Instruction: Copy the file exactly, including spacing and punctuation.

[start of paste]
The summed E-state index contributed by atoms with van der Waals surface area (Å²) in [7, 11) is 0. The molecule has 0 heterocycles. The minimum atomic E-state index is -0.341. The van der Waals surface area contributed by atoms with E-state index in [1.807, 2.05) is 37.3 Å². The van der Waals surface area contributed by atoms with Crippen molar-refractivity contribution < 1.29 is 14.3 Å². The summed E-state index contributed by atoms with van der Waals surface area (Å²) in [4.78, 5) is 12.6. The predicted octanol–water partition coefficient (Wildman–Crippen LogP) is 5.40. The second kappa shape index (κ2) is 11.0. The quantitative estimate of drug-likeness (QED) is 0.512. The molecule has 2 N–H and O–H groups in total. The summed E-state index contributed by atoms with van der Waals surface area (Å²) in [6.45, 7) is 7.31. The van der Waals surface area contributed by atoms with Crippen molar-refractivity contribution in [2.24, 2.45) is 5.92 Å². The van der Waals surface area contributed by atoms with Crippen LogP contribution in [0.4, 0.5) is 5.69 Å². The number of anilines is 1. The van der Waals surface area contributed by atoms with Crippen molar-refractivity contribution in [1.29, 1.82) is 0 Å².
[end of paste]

The summed E-state index contributed by atoms with van der Waals surface area (Å²) in [7, 11) is 0. The molecule has 0 heterocycles. The minimum atomic E-state index is -0.341. The van der Waals surface area contributed by atoms with E-state index in [1.807, 2.05) is 37.3 Å². The van der Waals surface area contributed by atoms with Crippen molar-refractivity contribution < 1.29 is 14.3 Å². The summed E-state index contributed by atoms with van der Waals surface area (Å²) in [4.78, 5) is 12.6. The predicted octanol–water partition coefficient (Wildman–Crippen LogP) is 5.40. The second kappa shape index (κ2) is 11.0. The quantitative estimate of drug-likeness (QED) is 0.512. The molecule has 2 N–H and O–H groups in total. The summed E-state index contributed by atoms with van der Waals surface area (Å²) in [6.45, 7) is 7.31. The van der Waals surface area contributed by atoms with Crippen molar-refractivity contribution in [2.24, 2.45) is 5.92 Å². The van der Waals surface area contributed by atoms with Crippen LogP contribution in [0.4, 0.5) is 5.69 Å². The number of anilines is 1. The van der Waals surface area contributed by atoms with Crippen molar-refractivity contribution in [1.29, 1.82) is 0 Å².